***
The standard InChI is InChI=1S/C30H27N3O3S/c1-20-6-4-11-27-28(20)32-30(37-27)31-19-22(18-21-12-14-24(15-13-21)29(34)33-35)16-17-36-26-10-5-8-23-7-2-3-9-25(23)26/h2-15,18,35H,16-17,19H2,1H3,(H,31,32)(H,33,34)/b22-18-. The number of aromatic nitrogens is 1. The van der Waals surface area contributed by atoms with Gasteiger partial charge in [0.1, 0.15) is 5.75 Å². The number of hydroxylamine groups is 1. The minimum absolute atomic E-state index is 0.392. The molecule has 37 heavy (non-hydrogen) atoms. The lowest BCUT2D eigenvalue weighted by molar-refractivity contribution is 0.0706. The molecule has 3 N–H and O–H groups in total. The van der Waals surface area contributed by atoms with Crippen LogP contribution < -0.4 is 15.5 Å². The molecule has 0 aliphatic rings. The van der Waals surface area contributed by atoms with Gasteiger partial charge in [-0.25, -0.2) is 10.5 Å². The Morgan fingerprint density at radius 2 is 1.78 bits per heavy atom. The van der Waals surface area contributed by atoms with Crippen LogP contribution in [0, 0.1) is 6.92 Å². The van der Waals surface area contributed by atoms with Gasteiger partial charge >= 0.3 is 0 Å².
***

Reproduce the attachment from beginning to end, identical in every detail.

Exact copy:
The standard InChI is InChI=1S/C30H27N3O3S/c1-20-6-4-11-27-28(20)32-30(37-27)31-19-22(18-21-12-14-24(15-13-21)29(34)33-35)16-17-36-26-10-5-8-23-7-2-3-9-25(23)26/h2-15,18,35H,16-17,19H2,1H3,(H,31,32)(H,33,34)/b22-18-. The number of aromatic nitrogens is 1. The van der Waals surface area contributed by atoms with Gasteiger partial charge in [0.1, 0.15) is 5.75 Å². The number of hydroxylamine groups is 1. The minimum absolute atomic E-state index is 0.392. The molecule has 37 heavy (non-hydrogen) atoms. The lowest BCUT2D eigenvalue weighted by molar-refractivity contribution is 0.0706. The molecule has 3 N–H and O–H groups in total. The van der Waals surface area contributed by atoms with Crippen LogP contribution < -0.4 is 15.5 Å². The molecule has 0 aliphatic rings. The van der Waals surface area contributed by atoms with Gasteiger partial charge in [-0.25, -0.2) is 10.5 Å². The Morgan fingerprint density at radius 2 is 1.78 bits per heavy atom. The van der Waals surface area contributed by atoms with Crippen LogP contribution in [0, 0.1) is 6.92 Å². The van der Waals surface area contributed by atoms with Gasteiger partial charge >= 0.3 is 0 Å².